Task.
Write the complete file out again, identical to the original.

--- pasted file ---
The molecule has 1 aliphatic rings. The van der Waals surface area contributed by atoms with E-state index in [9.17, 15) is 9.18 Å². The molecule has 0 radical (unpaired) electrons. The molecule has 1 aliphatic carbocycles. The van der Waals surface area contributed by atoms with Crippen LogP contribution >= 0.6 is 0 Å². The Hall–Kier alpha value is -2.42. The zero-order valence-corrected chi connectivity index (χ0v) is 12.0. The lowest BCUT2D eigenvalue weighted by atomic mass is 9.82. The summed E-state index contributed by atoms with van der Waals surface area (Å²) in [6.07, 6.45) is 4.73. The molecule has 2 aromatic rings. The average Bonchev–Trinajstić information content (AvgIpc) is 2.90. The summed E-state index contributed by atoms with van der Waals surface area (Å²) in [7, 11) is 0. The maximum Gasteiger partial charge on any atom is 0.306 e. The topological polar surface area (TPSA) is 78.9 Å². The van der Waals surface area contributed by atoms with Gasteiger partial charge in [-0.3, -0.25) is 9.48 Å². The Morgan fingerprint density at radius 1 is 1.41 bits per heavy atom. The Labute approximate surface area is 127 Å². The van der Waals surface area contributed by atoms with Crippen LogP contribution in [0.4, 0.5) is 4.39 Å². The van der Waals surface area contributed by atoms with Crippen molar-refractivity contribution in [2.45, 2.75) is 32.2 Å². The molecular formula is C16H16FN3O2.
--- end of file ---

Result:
The molecule has 1 aliphatic rings. The van der Waals surface area contributed by atoms with E-state index in [9.17, 15) is 9.18 Å². The molecule has 0 radical (unpaired) electrons. The molecule has 1 aliphatic carbocycles. The van der Waals surface area contributed by atoms with Crippen LogP contribution >= 0.6 is 0 Å². The Hall–Kier alpha value is -2.42. The zero-order valence-corrected chi connectivity index (χ0v) is 12.0. The lowest BCUT2D eigenvalue weighted by atomic mass is 9.82. The summed E-state index contributed by atoms with van der Waals surface area (Å²) in [6.07, 6.45) is 4.73. The molecule has 2 aromatic rings. The average Bonchev–Trinajstić information content (AvgIpc) is 2.90. The summed E-state index contributed by atoms with van der Waals surface area (Å²) in [7, 11) is 0. The maximum Gasteiger partial charge on any atom is 0.306 e. The topological polar surface area (TPSA) is 78.9 Å². The van der Waals surface area contributed by atoms with Gasteiger partial charge in [-0.3, -0.25) is 9.48 Å². The Morgan fingerprint density at radius 1 is 1.41 bits per heavy atom. The Labute approximate surface area is 127 Å². The van der Waals surface area contributed by atoms with Crippen LogP contribution in [0.4, 0.5) is 4.39 Å². The van der Waals surface area contributed by atoms with Crippen molar-refractivity contribution in [2.45, 2.75) is 32.2 Å². The molecular formula is C16H16FN3O2.